-> SuperCard - A predecessor of RunRev that comes from the Mac. Not
    cross-platform, hence a much better GUI in the built apps.
    -> There used to be AppMaker, which was kind of a glorified
    code-generator, but I'm not sure it made the jump from MacOS 9 to X
     
    >
    > This sounds much better! Thanx.
    > Anyway, if you know something even more comfortable, please tell me.
    > (like Kylix/Delphi/MSVC++)[/ref]

    Just one warning: Cocoa is based on Objective C, a cross between C and
    Smalltalk. It is very easy to learn, since it consists of about six
    extensions to C or so, but it looks kind of weird, which frightens many
    people away.

    There's also a Java version of Cocoa, but I'd advise against it, since
    it was built by simply putting a "Java Bridge" on top of the existing
    Cocoa frameworks, which has its quirks.
     
    >
    > Thanx, I'll check out Cocoa examples if there is any. (I hope there is ;)[/ref]

    There are. There's also a sample code section at http://www.apple.com/developer

    Cheers,
    -- Uli
    http://www.zathras.de
    Uli Guest

  18. #18

    Default Re: INI files? Porting from XP to OS X

    Hi!

    Thanx for your suggestions!
    I'll try out as many as I can, then I'll decide depending on my own
    experiences.
    You know, it is very confusing for me that I could make PCI driver four days
    after I met the first Mac in my life,
    but I still can't throw down some buttons, write code for them and run the
    app.
    This is totally different on Windows (sorry for mentioning again, but I have
    years of experience on that platform)
    It took me lots of time to be able to develop serious kernel mode real-time
    WDM PCI drivers on Windows,
    but even a beginner can me user applications with GUIs in 1 minute.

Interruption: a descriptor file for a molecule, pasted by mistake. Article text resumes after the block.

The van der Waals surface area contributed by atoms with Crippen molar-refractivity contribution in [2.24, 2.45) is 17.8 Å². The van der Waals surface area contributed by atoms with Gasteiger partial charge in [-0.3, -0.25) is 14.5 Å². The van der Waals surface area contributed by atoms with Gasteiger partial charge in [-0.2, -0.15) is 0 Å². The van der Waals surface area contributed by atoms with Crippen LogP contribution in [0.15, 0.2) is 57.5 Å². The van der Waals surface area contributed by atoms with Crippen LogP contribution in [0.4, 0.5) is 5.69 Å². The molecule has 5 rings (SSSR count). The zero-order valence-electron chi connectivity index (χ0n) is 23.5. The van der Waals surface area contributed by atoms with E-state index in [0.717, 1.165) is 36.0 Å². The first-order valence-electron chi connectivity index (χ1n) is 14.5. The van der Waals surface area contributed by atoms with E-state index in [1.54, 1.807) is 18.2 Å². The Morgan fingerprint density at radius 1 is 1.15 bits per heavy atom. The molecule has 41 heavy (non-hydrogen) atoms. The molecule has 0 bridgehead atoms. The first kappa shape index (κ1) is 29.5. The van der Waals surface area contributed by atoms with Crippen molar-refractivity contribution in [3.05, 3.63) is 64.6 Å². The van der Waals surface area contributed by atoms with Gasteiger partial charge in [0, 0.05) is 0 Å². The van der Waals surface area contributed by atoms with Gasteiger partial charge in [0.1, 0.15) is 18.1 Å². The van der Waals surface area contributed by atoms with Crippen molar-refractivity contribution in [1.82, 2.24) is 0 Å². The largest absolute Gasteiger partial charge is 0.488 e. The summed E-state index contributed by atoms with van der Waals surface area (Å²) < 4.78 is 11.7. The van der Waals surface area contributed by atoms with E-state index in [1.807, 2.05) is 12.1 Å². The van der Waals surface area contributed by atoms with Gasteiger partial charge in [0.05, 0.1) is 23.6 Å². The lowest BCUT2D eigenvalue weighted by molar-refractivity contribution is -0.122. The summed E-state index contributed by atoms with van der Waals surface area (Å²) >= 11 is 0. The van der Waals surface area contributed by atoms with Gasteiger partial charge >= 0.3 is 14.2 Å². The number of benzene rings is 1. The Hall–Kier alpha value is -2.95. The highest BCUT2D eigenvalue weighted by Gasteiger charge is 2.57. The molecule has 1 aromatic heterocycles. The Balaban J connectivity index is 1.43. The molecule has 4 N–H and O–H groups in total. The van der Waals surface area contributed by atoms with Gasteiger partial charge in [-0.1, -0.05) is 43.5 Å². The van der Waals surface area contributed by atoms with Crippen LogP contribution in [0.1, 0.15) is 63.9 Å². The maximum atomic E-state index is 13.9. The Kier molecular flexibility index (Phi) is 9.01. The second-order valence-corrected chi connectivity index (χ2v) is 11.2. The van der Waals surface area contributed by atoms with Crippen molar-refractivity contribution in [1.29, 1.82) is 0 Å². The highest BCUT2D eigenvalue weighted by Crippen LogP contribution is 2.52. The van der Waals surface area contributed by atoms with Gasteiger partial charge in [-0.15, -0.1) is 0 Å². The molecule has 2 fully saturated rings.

Here, on Mac OS X, I was impressed how simple is to do things in kernel, but
    I'm completly lost with basic
    GUI applications which kind of development is a cakewalk on Windows.
    It seems like here beginners are writing their device drivers first, then
    they learn years to make their first GUI ;)

    I hope I'll find a cool development tool for GUI apps.
    Thanx again!
    Greg


    Greg Guest

  19. #19

    Default Re: INI files? Porting from XP to OS X

    Miro Jurisic <org> wrote:
     
    >
    > For C++, none whatsoever. I already mentioned RealBasic.
    >
    > hth
    >
    > meeroh[/ref]
    There was something to prototype applications in Real Basic and
    generate metrowerks code from the results, [devdepot.com had a special
    on this combo of stuff a while back] but I am not sure how it works with
    cw9. Never used it and do not know how well it really works, but last I
    knew it was available.
    It was in an add in mactech sometime earlier this year.
    Carl Guest

  20. #20

    Default Re: INI files? Porting from XP to OS X

    In article <bp7atf$jhv$matavnet.hu>,
    "Greg X" <com> wrote:
     

    Using Project Builder/Xcode and Interface Builder, you can write a
    reasonably complete web browser without writing a single line of code.
    They may not be as completely integrated and funky as something like
    Visual C++, but it is still very easy to make nice GUIs. You just have
    to put a bit of effort into learning them.
    Michael Guest